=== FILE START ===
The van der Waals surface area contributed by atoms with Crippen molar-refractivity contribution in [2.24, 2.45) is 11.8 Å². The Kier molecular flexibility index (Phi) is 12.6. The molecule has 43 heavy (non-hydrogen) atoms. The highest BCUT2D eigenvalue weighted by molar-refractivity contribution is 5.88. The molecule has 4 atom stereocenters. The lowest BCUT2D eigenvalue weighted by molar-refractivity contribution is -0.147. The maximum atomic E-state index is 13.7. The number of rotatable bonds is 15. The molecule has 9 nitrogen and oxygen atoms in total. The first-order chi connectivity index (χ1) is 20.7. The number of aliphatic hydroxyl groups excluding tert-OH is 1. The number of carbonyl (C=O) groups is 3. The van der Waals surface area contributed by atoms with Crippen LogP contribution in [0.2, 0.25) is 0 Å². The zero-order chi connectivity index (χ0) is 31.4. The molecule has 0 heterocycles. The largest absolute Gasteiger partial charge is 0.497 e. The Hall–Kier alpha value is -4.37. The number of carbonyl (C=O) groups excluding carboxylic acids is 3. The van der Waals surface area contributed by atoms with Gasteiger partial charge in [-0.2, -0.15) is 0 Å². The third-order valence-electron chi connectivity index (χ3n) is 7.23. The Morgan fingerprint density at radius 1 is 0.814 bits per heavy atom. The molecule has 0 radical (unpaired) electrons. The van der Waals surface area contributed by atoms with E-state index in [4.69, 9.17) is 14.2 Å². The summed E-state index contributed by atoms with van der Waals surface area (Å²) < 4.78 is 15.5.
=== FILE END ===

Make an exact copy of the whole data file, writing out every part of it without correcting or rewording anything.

The van der Waals surface area contributed by atoms with Crippen molar-refractivity contribution in [2.24, 2.45) is 11.8 Å². The Kier molecular flexibility index (Phi) is 12.6. The molecule has 43 heavy (non-hydrogen) atoms. The highest BCUT2D eigenvalue weighted by molar-refractivity contribution is 5.88. The molecule has 4 atom stereocenters. The lowest BCUT2D eigenvalue weighted by molar-refractivity contribution is -0.147. The maximum atomic E-state index is 13.7. The number of rotatable bonds is 15. The molecule has 9 nitrogen and oxygen atoms in total. The first-order chi connectivity index (χ1) is 20.7. The number of aliphatic hydroxyl groups excluding tert-OH is 1. The number of carbonyl (C=O) groups is 3. The van der Waals surface area contributed by atoms with Crippen LogP contribution in [0.2, 0.25) is 0 Å². The zero-order chi connectivity index (χ0) is 31.4. The molecule has 0 heterocycles. The largest absolute Gasteiger partial charge is 0.497 e. The Hall–Kier alpha value is -4.37. The number of carbonyl (C=O) groups excluding carboxylic acids is 3. The van der Waals surface area contributed by atoms with Gasteiger partial charge in [-0.2, -0.15) is 0 Å². The third-order valence-electron chi connectivity index (χ3n) is 7.23. The Morgan fingerprint density at radius 1 is 0.814 bits per heavy atom. The molecule has 0 radical (unpaired) electrons. The van der Waals surface area contributed by atoms with E-state index in [4.69, 9.17) is 14.2 Å². The summed E-state index contributed by atoms with van der Waals surface area (Å²) < 4.78 is 15.5.